The Corner

Helms & The Right, Part Two

In order to fend off even more e-mail, let me explain where I’m coming from.

For the last several years preening liberals have argued that conservatism and “Dixiecrat-ism” are symbiotic, if not one and the same. These liberals, in the words of Bill Voegeli:

“… believe—or avail themselves of the political advantages of professing to believe—that the essence of conservatism is and always has been Dixiecrat-ism. This is not a point of antiquarian interest; the clear implication is that everything that conservatism has accomplished and stood for since 1965—Reagan, the tax revolt, law-and-order, deregulation, the fight against affirmative action, the critique of the welfare state…everything—is the poisoned fruit of the poisoned tree.”

In his eulogy for Helms in yesterday’s Washington Post  Marc Thiessen argues:

What his critics could not appreciate is that, by the time he left office, Jesse Helms had become a mainstream conservative. And it was not because Helms had moved toward the mainstream — it was because the mainstream moved toward him.

Thiessen overstates things, I think, when it comes to foreign policy — the exclusive topic of his op-ed — but he’s on solid enough ground. But I don’t think it’s remotely true when it comes to race, and Thiessen should have acknowledged this somehow rather than ignore it entirely. The line peddled by Paul Krugman and countless others, that the GOP majorities and victories of the last thirty years are all the poisoned fruit of the poisoned tree of Dixie is simply untrue. Whatever Helms’ personal druthers, his political maneuvering room was constrained by the fact that the GOP is not a racist party.

Gerard Alexander’s famous essay on the subject cuts through a lot of the muck. An excerpt:

Yet liberal commentators commit a further, even more obvious, analytic error. They assume that if many former Wallace voters ended up voting Republican in the 1970s and beyond, it had to be because Republicans went to the segregationist mountain, rather than the mountain coming to them. There are two reasons to question this assumption. The first is the logic of electoral competition. Extremist voters usually have little choice but to vote for a major party which they consider at best the lesser of two evils, one that offers them little of what they truly desire. Segregationists were in this position after 1968, when Wallace won less than 9% of the electoral college and Nixon became president anyway, without their votes. Segregationists simply had very limited national bargaining power. In the end, not the Deep South but the GOP was the mountain.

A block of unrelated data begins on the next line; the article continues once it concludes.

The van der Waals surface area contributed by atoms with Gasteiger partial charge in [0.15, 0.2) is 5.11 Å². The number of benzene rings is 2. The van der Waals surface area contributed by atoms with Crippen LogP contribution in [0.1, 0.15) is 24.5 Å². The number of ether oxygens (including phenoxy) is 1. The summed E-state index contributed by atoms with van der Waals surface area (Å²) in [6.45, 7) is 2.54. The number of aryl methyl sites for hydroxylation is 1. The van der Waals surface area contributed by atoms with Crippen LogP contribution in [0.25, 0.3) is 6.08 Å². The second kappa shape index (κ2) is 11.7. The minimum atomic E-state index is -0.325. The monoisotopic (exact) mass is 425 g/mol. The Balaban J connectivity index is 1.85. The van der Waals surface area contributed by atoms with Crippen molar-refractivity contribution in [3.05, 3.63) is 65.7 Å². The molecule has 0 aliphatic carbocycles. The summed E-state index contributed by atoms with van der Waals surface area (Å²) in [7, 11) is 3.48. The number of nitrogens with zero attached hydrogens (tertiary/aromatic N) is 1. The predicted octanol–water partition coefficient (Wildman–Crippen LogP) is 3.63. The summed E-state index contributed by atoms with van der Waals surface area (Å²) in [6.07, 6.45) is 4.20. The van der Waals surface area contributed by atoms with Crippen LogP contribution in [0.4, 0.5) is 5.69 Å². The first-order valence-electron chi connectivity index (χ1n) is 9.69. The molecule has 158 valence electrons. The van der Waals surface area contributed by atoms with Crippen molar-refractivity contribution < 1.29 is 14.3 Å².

Second, this was borne out in how little the GOP had to “offer,” so to speak, segregationists for their support after 1968, even according to the myth’s own terms. Segregationists wanted policies that privileged whites. In the GOP, they had to settle for relatively race-neutral policies: opposition to forced busing and reluctant coexistence with affirmative action. The reason these policies aren’t plausible codes for real racism is that they aren’t the equivalents of discrimination, much less of segregation.

Why did segregationists settle for these policies rather than continue to vote Democratic? The GOP’s appeal was mightily aided by none other than the Democratic Party itself, which was lurching leftward in the 1970s, becoming, as the contemporary phrase had it, the party of “acid, amnesty, and abortion.” Among other things, the Democrats absorbed a civil rights movement that was itself expanding, and thus diluting, its agenda to include economic redistributionism, opposition to the Vietnam War, and Black Power. The many enthusiasms of the new Democratic Party drove away suburban middle-class voters almost everywhere in the country, not least the South.

Now, a word about the South. I’m no expert, but the story of the South’s sloughing off of racism and its movement into the GOP fold, is one of the most egregiously under-told and distorted tales of modern political history. (John O’Sullivan points to one aspect of it here.) The bigotry aimed at the South never ceases to amaze me. Indeed, it is astounding to me how the left tells us we need to understand the nuance of, say,  the Jihadi mind in all of its shades of gray, but when it comes to the voting habits of law-abiding white North Carolinians all you need to know is that if  a white hand pulls a lever for a Republican politician, that hand must be attached to a racist, and that racism guided the hand to vote for a Republican. The South is a complicated place. Racism was certainly its central shortcoming, but it was hardly its only feature. That so many people can only see the racism, even as its half-life accelerates, says more about their myopia than it does about the region it casts its gaze on.

Finally,  I have no problem celebrating Jesse Helms’ contributions to this country, and I  think the praise he received from so many decent and un-racist conservatives should have been a sign to flummoxed liberals that there was more to the man than racism, rather than confirm their conviction that there’s nothing more to the right than racism. But even though I bristle and being told to dance to whatever tune liberals whistle, I don’t think I should allow my annoyance to take the contrary position for contrariness’ sake. So, yes, Helms was heroic on many issues, but he was no hero of mine.

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